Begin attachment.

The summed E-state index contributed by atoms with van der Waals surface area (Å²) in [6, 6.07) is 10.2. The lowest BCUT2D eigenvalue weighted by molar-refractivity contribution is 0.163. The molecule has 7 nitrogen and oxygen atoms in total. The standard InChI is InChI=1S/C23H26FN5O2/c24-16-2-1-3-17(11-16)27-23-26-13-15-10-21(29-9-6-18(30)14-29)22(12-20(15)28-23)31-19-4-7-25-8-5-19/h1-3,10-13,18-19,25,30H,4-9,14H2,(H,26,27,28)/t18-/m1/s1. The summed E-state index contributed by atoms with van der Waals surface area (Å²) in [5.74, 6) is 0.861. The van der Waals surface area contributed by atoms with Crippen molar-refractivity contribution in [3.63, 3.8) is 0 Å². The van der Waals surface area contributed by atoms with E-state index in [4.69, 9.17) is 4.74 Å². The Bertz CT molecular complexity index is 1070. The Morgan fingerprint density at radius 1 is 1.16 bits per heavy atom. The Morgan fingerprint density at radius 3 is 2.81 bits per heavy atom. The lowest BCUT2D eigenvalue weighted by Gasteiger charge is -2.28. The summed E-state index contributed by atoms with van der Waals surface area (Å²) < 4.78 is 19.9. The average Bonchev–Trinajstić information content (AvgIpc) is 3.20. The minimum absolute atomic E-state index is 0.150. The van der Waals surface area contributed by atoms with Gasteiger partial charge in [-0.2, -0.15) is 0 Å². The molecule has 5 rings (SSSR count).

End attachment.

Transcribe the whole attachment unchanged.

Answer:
The summed E-state index contributed by atoms with van der Waals surface area (Å²) in [6, 6.07) is 10.2. The lowest BCUT2D eigenvalue weighted by molar-refractivity contribution is 0.163. The molecule has 7 nitrogen and oxygen atoms in total. The standard InChI is InChI=1S/C23H26FN5O2/c24-16-2-1-3-17(11-16)27-23-26-13-15-10-21(29-9-6-18(30)14-29)22(12-20(15)28-23)31-19-4-7-25-8-5-19/h1-3,10-13,18-19,25,30H,4-9,14H2,(H,26,27,28)/t18-/m1/s1. The summed E-state index contributed by atoms with van der Waals surface area (Å²) in [5.74, 6) is 0.861. The van der Waals surface area contributed by atoms with Crippen molar-refractivity contribution in [3.63, 3.8) is 0 Å². The van der Waals surface area contributed by atoms with E-state index in [4.69, 9.17) is 4.74 Å². The Bertz CT molecular complexity index is 1070. The Morgan fingerprint density at radius 1 is 1.16 bits per heavy atom. The Morgan fingerprint density at radius 3 is 2.81 bits per heavy atom. The lowest BCUT2D eigenvalue weighted by Gasteiger charge is -2.28. The summed E-state index contributed by atoms with van der Waals surface area (Å²) < 4.78 is 19.9. The average Bonchev–Trinajstić information content (AvgIpc) is 3.20. The minimum absolute atomic E-state index is 0.150. The van der Waals surface area contributed by atoms with Gasteiger partial charge in [-0.2, -0.15) is 0 Å². The molecule has 5 rings (SSSR count).